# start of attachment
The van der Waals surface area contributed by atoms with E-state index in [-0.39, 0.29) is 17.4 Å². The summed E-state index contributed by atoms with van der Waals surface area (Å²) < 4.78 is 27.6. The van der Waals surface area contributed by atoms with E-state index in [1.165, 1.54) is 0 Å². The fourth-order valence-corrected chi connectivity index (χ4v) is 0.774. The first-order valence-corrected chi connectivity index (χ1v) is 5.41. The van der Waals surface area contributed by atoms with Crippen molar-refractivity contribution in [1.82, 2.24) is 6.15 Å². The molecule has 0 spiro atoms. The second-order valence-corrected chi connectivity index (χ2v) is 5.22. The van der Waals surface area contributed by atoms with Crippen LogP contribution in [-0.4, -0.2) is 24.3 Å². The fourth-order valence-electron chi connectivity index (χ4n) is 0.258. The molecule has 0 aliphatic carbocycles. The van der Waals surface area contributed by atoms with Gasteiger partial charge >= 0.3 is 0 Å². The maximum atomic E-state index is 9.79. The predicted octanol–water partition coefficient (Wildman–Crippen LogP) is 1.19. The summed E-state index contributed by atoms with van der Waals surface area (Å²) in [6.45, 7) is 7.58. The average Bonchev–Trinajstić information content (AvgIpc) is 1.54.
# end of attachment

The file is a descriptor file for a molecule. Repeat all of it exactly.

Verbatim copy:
The van der Waals surface area contributed by atoms with E-state index in [-0.39, 0.29) is 17.4 Å². The summed E-state index contributed by atoms with van der Waals surface area (Å²) < 4.78 is 27.6. The van der Waals surface area contributed by atoms with E-state index in [1.165, 1.54) is 0 Å². The fourth-order valence-corrected chi connectivity index (χ4v) is 0.774. The first-order valence-corrected chi connectivity index (χ1v) is 5.41. The van der Waals surface area contributed by atoms with Crippen molar-refractivity contribution in [1.82, 2.24) is 6.15 Å². The molecule has 0 spiro atoms. The second-order valence-corrected chi connectivity index (χ2v) is 5.22. The van der Waals surface area contributed by atoms with Crippen LogP contribution in [-0.4, -0.2) is 24.3 Å². The fourth-order valence-electron chi connectivity index (χ4n) is 0.258. The molecule has 0 aliphatic carbocycles. The van der Waals surface area contributed by atoms with Gasteiger partial charge >= 0.3 is 0 Å². The maximum atomic E-state index is 9.79. The predicted octanol–water partition coefficient (Wildman–Crippen LogP) is 1.19. The summed E-state index contributed by atoms with van der Waals surface area (Å²) in [6.45, 7) is 7.58. The average Bonchev–Trinajstić information content (AvgIpc) is 1.54.